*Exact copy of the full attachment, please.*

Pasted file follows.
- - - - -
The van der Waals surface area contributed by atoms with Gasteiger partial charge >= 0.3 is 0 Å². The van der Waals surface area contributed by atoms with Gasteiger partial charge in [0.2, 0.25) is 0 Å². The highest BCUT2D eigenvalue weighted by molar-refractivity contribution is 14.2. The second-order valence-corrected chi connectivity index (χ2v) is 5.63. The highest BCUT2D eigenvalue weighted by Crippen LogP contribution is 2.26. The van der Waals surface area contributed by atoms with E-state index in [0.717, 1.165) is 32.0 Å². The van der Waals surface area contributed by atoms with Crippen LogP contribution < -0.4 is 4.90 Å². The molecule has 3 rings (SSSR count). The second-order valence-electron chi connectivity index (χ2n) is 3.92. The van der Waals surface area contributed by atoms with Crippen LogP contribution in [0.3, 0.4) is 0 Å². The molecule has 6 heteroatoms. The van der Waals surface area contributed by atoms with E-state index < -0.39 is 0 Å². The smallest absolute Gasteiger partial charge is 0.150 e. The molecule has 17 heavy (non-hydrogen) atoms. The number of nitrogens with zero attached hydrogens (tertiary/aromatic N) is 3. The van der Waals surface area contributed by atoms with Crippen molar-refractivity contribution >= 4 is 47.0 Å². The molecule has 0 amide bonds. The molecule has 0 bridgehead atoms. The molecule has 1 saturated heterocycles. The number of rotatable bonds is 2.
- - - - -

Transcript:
The van der Waals surface area contributed by atoms with Gasteiger partial charge >= 0.3 is 0 Å². The van der Waals surface area contributed by atoms with Gasteiger partial charge in [0.2, 0.25) is 0 Å². The highest BCUT2D eigenvalue weighted by molar-refractivity contribution is 14.2. The second-order valence-corrected chi connectivity index (χ2v) is 5.63. The highest BCUT2D eigenvalue weighted by Crippen LogP contribution is 2.26. The van der Waals surface area contributed by atoms with E-state index in [0.717, 1.165) is 32.0 Å². The van der Waals surface area contributed by atoms with Crippen LogP contribution < -0.4 is 4.90 Å². The molecule has 3 rings (SSSR count). The second-order valence-electron chi connectivity index (χ2n) is 3.92. The van der Waals surface area contributed by atoms with Crippen LogP contribution in [0.3, 0.4) is 0 Å². The molecule has 6 heteroatoms. The van der Waals surface area contributed by atoms with E-state index < -0.39 is 0 Å². The smallest absolute Gasteiger partial charge is 0.150 e. The molecule has 17 heavy (non-hydrogen) atoms. The number of nitrogens with zero attached hydrogens (tertiary/aromatic N) is 3. The van der Waals surface area contributed by atoms with Crippen molar-refractivity contribution >= 4 is 47.0 Å². The molecule has 0 amide bonds. The molecule has 0 bridgehead atoms. The molecule has 1 saturated heterocycles. The number of rotatable bonds is 2.